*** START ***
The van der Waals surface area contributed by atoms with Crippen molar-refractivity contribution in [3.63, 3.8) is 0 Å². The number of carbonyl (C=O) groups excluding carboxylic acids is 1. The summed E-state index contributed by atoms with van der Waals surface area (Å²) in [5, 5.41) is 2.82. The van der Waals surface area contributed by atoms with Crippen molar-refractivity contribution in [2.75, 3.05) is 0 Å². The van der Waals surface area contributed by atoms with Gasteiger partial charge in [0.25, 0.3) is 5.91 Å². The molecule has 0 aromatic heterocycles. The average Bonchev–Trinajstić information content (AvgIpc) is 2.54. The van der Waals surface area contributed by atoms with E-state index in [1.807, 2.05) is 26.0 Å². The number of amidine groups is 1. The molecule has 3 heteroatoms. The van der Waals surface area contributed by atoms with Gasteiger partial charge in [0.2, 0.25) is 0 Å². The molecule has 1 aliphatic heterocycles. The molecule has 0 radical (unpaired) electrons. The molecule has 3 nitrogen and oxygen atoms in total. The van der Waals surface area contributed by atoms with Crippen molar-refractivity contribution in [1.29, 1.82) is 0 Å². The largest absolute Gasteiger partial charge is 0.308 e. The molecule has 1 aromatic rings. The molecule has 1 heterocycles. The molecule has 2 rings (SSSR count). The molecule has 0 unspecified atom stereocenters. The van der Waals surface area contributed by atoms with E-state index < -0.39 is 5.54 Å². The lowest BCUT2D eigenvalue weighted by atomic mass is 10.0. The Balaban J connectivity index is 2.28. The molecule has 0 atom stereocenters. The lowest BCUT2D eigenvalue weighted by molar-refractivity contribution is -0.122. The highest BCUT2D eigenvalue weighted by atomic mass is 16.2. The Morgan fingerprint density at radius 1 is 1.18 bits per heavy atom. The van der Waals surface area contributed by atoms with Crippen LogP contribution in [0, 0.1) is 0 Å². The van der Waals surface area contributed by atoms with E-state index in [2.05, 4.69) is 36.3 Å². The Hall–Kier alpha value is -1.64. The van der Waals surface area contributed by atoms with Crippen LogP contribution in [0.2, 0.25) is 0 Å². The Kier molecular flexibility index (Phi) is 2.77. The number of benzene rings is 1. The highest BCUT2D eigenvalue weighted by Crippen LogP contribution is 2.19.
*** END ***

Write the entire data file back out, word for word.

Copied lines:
The van der Waals surface area contributed by atoms with Crippen molar-refractivity contribution in [3.63, 3.8) is 0 Å². The number of carbonyl (C=O) groups excluding carboxylic acids is 1. The summed E-state index contributed by atoms with van der Waals surface area (Å²) in [5, 5.41) is 2.82. The van der Waals surface area contributed by atoms with Crippen molar-refractivity contribution in [2.75, 3.05) is 0 Å². The van der Waals surface area contributed by atoms with Gasteiger partial charge in [0.25, 0.3) is 5.91 Å². The molecule has 0 aromatic heterocycles. The average Bonchev–Trinajstić information content (AvgIpc) is 2.54. The van der Waals surface area contributed by atoms with E-state index in [1.807, 2.05) is 26.0 Å². The number of amidine groups is 1. The molecule has 3 heteroatoms. The van der Waals surface area contributed by atoms with Gasteiger partial charge in [0.2, 0.25) is 0 Å². The molecule has 1 aliphatic heterocycles. The molecule has 0 radical (unpaired) electrons. The molecule has 3 nitrogen and oxygen atoms in total. The van der Waals surface area contributed by atoms with Crippen molar-refractivity contribution in [1.29, 1.82) is 0 Å². The largest absolute Gasteiger partial charge is 0.308 e. The molecule has 1 aromatic rings. The molecule has 1 heterocycles. The molecule has 2 rings (SSSR count). The molecule has 0 unspecified atom stereocenters. The van der Waals surface area contributed by atoms with E-state index < -0.39 is 5.54 Å². The lowest BCUT2D eigenvalue weighted by atomic mass is 10.0. The Balaban J connectivity index is 2.28. The molecule has 0 atom stereocenters. The lowest BCUT2D eigenvalue weighted by molar-refractivity contribution is -0.122. The highest BCUT2D eigenvalue weighted by atomic mass is 16.2. The Morgan fingerprint density at radius 1 is 1.18 bits per heavy atom. The van der Waals surface area contributed by atoms with Crippen LogP contribution in [0, 0.1) is 0 Å². The van der Waals surface area contributed by atoms with E-state index in [2.05, 4.69) is 36.3 Å². The Hall–Kier alpha value is -1.64. The van der Waals surface area contributed by atoms with Crippen LogP contribution in [0.2, 0.25) is 0 Å². The Kier molecular flexibility index (Phi) is 2.77. The number of benzene rings is 1. The highest BCUT2D eigenvalue weighted by Crippen LogP contribution is 2.19.